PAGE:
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Exercise
Health & Fitness
Injury Prevention & Treatment

Debunking Injury Prevention and Treatment Myths

By Sondra Forsyth

If you’re a regular exerciser, you probably take care to stretch before your workout or your run. Also, if you’ve ever sprained your ankle while at the gym or wrenched your knee because you fell, chances are you knew enough to follow the long-standing treatment recommendation called RICE – an acronym for Rest, Ice, Compression, Elevation. You filled a plastic bag with ice, put the bag on the affected area, held the bag in place with a tightly wrapped Ace bandage, propped your leg up higher than your hip, and stayed that way for 15 or twenty minutes. Then during a two-hour break, you were careful not to use the injured joint. You hopped around or used a cane if you have one. Then you repeated the RICE procedure. Beyond that, you didn’t exercise again for at least 72 hours if not longer.

You were following two of the gold standard pieces of advice about preventing and treating injuries. Unfortunately, those gospels of sports medicine are in fact all wrong. Here’s the current thinking:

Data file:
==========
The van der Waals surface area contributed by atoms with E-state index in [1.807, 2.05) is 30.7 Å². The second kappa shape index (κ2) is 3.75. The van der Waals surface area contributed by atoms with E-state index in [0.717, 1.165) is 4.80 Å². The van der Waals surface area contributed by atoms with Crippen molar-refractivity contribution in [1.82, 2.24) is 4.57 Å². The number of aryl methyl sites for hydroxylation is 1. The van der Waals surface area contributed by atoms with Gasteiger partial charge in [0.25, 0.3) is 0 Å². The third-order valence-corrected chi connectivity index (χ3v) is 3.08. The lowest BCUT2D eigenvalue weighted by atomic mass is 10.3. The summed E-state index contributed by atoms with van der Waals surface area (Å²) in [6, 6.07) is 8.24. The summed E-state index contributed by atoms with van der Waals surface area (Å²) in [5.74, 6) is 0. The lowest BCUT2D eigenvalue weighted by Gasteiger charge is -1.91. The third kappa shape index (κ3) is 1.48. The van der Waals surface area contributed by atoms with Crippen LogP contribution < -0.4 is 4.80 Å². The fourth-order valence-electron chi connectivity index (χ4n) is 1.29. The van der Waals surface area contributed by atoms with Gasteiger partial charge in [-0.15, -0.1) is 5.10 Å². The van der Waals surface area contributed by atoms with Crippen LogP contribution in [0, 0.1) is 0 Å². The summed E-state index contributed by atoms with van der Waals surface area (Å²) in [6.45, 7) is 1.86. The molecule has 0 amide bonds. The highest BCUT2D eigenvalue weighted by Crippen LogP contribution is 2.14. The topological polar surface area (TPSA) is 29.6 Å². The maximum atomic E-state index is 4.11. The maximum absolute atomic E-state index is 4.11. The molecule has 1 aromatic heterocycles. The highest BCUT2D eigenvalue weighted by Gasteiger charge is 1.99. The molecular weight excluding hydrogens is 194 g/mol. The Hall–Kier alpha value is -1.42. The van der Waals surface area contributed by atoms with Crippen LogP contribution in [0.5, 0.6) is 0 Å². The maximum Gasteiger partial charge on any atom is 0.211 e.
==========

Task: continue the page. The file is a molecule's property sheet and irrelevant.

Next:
Stretching Before Exercise Is Bad for You

A recent study done at Austin State University in Texas and published in The Journal of Strength and Conditioning Research showed that static stretching is counterproductive. A second article by Croatian researchers published in The Scandinavian Journal of Medicine and Science in Sports corroborated that finding. Both studies concluded that pre-exercise static stretching not only doesn’t help but in fact impairs subsequent performance. Static stretching, which is standard practice for weekend warriors and elite athletes alike, involves holding a stretched position for at least 45 seconds and probably 90 seconds or more. Yet the Croatian researchers found that stretched muscles are 5.5% less strong. Not only that, but muscle power – which is defined as the ability to produce force during contractions – dips by about 2 percent after static stretching. Simply put, your performance after static stretching is going to be worse instead of better.

On the other hand, as the Texas researchers proved, an “active dynamic warm-up (AD) with resistance machines (i.e., leg extension/leg flexion) and free weights (i.e., barbell squat)” is valuable. For the record, ballet dancers have always begun their barre work with the equivalent of an  “activedynamic warm-up”. Static stretching doesn’t happen until about a half and hour into a ballet class. I’m a lifelong ballet dancer and former balet teacher so I was heartened to know that we’ve had it right all along!

RICE Is Wrong

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